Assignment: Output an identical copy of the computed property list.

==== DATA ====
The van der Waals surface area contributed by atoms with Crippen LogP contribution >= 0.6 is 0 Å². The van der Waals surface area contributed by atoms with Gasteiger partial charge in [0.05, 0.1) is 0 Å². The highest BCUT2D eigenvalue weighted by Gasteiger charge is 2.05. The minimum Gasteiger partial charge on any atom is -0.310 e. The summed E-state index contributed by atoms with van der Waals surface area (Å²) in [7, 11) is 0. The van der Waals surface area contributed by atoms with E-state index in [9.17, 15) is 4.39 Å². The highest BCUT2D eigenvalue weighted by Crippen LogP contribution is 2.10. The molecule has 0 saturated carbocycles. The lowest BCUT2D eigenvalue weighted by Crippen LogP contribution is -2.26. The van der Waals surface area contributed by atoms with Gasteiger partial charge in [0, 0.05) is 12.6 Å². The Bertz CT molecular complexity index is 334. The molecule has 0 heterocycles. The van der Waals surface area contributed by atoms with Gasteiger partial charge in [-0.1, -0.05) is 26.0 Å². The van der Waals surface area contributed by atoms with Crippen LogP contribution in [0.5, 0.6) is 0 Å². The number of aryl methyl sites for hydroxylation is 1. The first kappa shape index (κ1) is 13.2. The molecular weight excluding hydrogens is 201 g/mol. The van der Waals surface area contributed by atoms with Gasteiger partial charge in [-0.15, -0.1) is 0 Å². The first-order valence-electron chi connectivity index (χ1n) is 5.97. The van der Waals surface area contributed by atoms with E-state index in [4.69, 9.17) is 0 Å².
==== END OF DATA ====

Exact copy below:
The van der Waals surface area contributed by atoms with Crippen LogP contribution >= 0.6 is 0 Å². The van der Waals surface area contributed by atoms with Gasteiger partial charge in [0.05, 0.1) is 0 Å². The highest BCUT2D eigenvalue weighted by Gasteiger charge is 2.05. The minimum Gasteiger partial charge on any atom is -0.310 e. The summed E-state index contributed by atoms with van der Waals surface area (Å²) in [7, 11) is 0. The van der Waals surface area contributed by atoms with E-state index in [9.17, 15) is 4.39 Å². The highest BCUT2D eigenvalue weighted by Crippen LogP contribution is 2.10. The molecule has 0 saturated carbocycles. The lowest BCUT2D eigenvalue weighted by Crippen LogP contribution is -2.26. The van der Waals surface area contributed by atoms with Gasteiger partial charge in [0, 0.05) is 12.6 Å². The Bertz CT molecular complexity index is 334. The molecule has 0 heterocycles. The van der Waals surface area contributed by atoms with Gasteiger partial charge in [-0.1, -0.05) is 26.0 Å². The van der Waals surface area contributed by atoms with Crippen LogP contribution in [0.5, 0.6) is 0 Å². The number of aryl methyl sites for hydroxylation is 1. The first kappa shape index (κ1) is 13.2. The molecular weight excluding hydrogens is 201 g/mol. The van der Waals surface area contributed by atoms with Gasteiger partial charge in [-0.15, -0.1) is 0 Å². The first-order valence-electron chi connectivity index (χ1n) is 5.97. The van der Waals surface area contributed by atoms with E-state index in [4.69, 9.17) is 0 Å².